It seemed a tricky proposition to pull off evenly: Beethoven’s five piano concertos played by five different pianists. The last time that the Los Angeles Philharmonic Orchestra under Gustavo Dudamel surveyed these scores under a single soloist (Leif Ove Andsnes), the interpretative gap between orchestra and soloist was wider than the 405 Freeway. This time around, everyone involved drove smoothly on the same side of the road.

Javier Perianes © Igor Studio
Javier Perianes
© Igor Studio

The two soloists last Thursday night were not only a study in contrasting musical characters, but tested Dudamel’s growing skill as an accompanist.

His conception of Beethoven harkened back to the days before the chamber-like articulation and sparing vibrato of the period performance movement became the norm. It was big, bold Beethoven, the composer as arch-Romantic revolutionary. But Dudamel was flexible when needed, proving to be alert to the distinct sensibilities of each of his soloists.

Javier Perianes, who closed the series with his performance of the composer’s final piano concerto, would appear to be a poor fit for a partner. The Spanish pianist’s refined idiom tends to the introspective, after all, ruminating in the shadows rather than chasing the glare of daylight. Yet both soloist and orchestra worked together in seamless collaboration, with Perianes’ solo work acting as a kind of running interior monologue to the orchestra’s open declamation. The pianist, too, proved to have formidable muscles to flex of his own, as he demonstrated in the outer movements. Brawn was tempered with brains and heart, however. His fingers unspooled long lyric threads in the central slow movement from which the galloping Rondo finale – crisply articulated and surging ahead with carefully weighed rhythmic momentum – seemed to blossom forth with the inexorability of nature itself.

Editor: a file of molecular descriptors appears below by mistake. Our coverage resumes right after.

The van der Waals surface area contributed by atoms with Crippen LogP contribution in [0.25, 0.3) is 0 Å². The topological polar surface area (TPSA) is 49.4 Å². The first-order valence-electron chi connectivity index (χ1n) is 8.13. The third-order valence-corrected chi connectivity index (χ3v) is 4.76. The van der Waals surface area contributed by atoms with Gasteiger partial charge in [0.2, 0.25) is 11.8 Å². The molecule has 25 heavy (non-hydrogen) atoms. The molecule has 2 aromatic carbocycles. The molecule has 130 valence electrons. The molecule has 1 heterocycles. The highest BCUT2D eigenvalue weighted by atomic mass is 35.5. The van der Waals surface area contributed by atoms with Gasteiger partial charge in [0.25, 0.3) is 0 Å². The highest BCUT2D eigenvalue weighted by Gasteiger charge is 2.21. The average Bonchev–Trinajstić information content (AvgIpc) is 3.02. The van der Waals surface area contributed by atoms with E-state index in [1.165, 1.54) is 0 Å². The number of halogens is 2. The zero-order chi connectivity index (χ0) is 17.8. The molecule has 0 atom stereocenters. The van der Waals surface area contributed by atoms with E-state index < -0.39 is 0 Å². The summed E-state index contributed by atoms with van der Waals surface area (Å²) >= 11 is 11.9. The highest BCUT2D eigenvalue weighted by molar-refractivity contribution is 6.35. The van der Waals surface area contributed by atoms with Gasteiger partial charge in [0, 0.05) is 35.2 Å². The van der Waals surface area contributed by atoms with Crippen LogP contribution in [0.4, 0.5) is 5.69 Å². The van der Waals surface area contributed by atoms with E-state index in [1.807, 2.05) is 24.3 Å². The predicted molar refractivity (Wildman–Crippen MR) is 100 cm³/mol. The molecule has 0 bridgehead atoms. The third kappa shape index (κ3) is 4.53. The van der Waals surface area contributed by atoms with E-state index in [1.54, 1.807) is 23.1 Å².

Something of a force of nature herself was Russian pianist Yulianna Avdeeva, who opened the program with Beethoven’s Piano Concerto no. 4.

She has not exactly been mugging for the limelight in the years since her victory at the 2010 Chopin Competition. Counting a bare handful of recordings mostly on smaller labels to her credit, Avdeeva’s career has been an easy one to overlook. Our loss, as her playing Thursday night testified to. The opening bars of the Beethoven Fourth were enough to alert one’s ears that the audience was about to hear the sort of grand Beethoven playing one only reads about, or heard in archival recordings. Her hands shaped beautiful, flinty chords that erupted from the bass like dazzling stalagmites of sound, yielding only to the warmth of her taut singing line.

Avdeeva’s performance was a veritable masterclass in how to balance power and grace, as well as in avoiding the theatrical pitfalls that plague many of her better-known (and inferior) pianistic colleagues. No showboating, no histrionic gestures, no capricious meddling with the music. Just Beethoven – to say nothing of the staggering musicianship of Avdeeva. Her unaffected directness at times recalled the likes of Wilhelm Backhaus or Annie Fischer. I can think of no higher praise.

A Beethoven concerto cycle which proved a triumph for all involved. Just one message to the Philharmonic: please invite Avdeeva back. And soon.